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Arbitrary Interest-rate Caps Hurt Most Vulnerable Consumers

The opinions expressed by columnists are their own and do not necessarily represent the views of
AP Photo/J. Scott Applewhite

One thing you can always count on is politicians trying to address a perceived issue with a heavy-handed big government “solution.” Rather than looking at ways to expand consumer financial services to those who need it most, some on Capitol Hill are now trying to score political points at the expense of those living paycheck to paycheck. In other words, the intended beneficiaries of the proposed legislation will instead be its unintended victims.


Rep. Glenn Grothman (R-Wis.) and Rep. Jesus Garcia (D-Ill.) recently introduced legislation that would institute a 36-percent-interest-rate cap on various types of payday loans. The bill titled the “Veterans and Consumers Fair Credit Act” would mandate that the 36-percent-interest-rate cap applies to all consumers, not just active-duty military personnel and their families as the “Military Lending Act” requires.

The bill, however, fails to consider that arbitrary interest-rate caps oftentimes hurt, as studies show, the most at-risk veterans and consumers who struggle to get approved for short-term loans because they have a less-than-stellar credit score.

“Researchers, journalists, and policymakers routinely demonize the businesses that provide payday loans, calling them predatory or worse,” says Lisa J. Servon, a professor and former dean at the Milano School of International Affairs, Management and Urban Policy at the New School.

“Indeed, if you are not living close to the edge, it’s hard to understand why a person would pay such a high price to borrow such a small amount of money.” On the other hand, if you are living close to the edge, you understand it very well.

The truth is that small-dollar loans with varying interest rates help buy time for those with bad credit who’ve been turned away by larger consumer lenders for prime loans. As Servon says, “[M]ainstream financial services have all but abandoned low- and moderate-income groups.”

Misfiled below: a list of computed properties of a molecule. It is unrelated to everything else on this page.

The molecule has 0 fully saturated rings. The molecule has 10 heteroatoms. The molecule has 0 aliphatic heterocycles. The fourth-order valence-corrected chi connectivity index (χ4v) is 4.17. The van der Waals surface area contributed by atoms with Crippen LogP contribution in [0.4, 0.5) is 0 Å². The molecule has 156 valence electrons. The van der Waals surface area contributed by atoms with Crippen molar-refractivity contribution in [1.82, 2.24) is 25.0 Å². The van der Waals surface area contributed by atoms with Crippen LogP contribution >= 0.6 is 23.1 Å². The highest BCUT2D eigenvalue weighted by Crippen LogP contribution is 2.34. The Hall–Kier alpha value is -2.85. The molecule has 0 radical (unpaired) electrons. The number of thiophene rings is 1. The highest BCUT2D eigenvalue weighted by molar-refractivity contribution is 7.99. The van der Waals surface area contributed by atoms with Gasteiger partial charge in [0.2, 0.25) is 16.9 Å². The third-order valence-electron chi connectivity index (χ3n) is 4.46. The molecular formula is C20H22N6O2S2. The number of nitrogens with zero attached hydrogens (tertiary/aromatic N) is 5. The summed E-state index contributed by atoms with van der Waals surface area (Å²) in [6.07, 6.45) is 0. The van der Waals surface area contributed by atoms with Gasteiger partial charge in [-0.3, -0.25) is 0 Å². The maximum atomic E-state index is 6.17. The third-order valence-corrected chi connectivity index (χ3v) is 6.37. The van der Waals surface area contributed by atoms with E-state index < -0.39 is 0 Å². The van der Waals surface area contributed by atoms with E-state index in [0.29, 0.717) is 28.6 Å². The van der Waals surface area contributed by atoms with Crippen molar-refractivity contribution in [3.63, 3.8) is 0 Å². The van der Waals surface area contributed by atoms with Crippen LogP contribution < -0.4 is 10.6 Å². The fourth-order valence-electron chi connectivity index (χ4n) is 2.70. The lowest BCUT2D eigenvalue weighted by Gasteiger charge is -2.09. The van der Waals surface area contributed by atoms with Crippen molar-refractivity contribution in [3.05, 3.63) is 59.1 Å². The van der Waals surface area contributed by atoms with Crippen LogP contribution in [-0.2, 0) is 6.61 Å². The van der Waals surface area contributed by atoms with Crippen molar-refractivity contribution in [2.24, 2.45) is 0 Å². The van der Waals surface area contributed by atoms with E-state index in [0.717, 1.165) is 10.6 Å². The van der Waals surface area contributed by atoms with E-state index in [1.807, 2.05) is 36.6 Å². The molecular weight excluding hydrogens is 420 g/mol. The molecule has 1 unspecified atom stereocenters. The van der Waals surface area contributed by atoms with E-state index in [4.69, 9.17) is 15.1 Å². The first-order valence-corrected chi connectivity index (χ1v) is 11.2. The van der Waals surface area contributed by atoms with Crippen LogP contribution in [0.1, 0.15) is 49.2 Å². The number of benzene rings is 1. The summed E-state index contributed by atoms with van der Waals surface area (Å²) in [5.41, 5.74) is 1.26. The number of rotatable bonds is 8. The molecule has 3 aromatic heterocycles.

Americans, it turns out, have a more difficult time securing credit than one might guess. Some consumers are completely unable to access traditional credit markets while a separate group of consumers, though they can get approved for some credit, still struggle to cover their expenses.

“When credit-constraining outcomes of those in the formal credit economy are explicitly taken into account, it is as if a total of 23.8%, or about 60.4 million U.S. adults, lack access to credit at choice,” reads a report from the New York Federal Reserve.

Moreover, government researchers in a 2017 study of soldiers and their relationship with payday lenders discovered that many of the negative stereotypes surrounding small-dollar lenders simply aren’t supported by the facts.

The study instead reveals the opposite—that, for enlisted men and women without a high-school diploma, “payday loan access reduces the likelihood of separating [from the Army] voluntarily by 2 percentage points.”

Furthermore, researchers found that payday loans—even when available to more at-risk groups of enlisted Army personnel—benefitted soldiers and helped them out of difficult financial situations.

“Taken together, these estimates suggest that payday loan access actually reduces adverse labor market outcomes for soldiers, both on average and in several subgroups of potential interest. We see no evidence of adverse effects of access to payday loans.”


It follows, then, that tightening the rules on payday lenders will only serve to limit consumer choice for the millions of Americans who have no other way of making ends meet one paycheck to the next.

Azlinah Tambu, a then-22-year-old single mother, years ago borrowed from five different small-dollar lenders so she could afford a repair on her car, which she needed to drop her daughter off at daycare and get to and from her job.

“I knew what a payday loan was,” she tells the New Yorker. “But I’m on a month-to-month lease, and it was either get evicted or take out the loans,” she said. “The reason I’m working so hard to pay these loans back is that I want to be in good standing, in case I ever need another one.”

When payday lenders are a person’s last resort, it’s bad policy to regulate small-dollar lenders out of business and force people who desperately need money into unregulated, off-the-book options. Rather than legislating restrictions on accessing credit by those with poor ratings, Congress should be looking at ways to expand credit offers to them by allowing more lenders to compete for their business.

House Financial Services Committee Chairwoman Rep. Maxine Waters, instead of pushing her anti-consumer leftwing regulation agenda, should acknowledge the important role small-dollar lending has on Americans’ bottom line.


Colin Hanna, a veteran, is president of Let Freedom Ring, a nonprofit public policy organization dedicated to promoting constitutional government, free enterprise, and traditional values.

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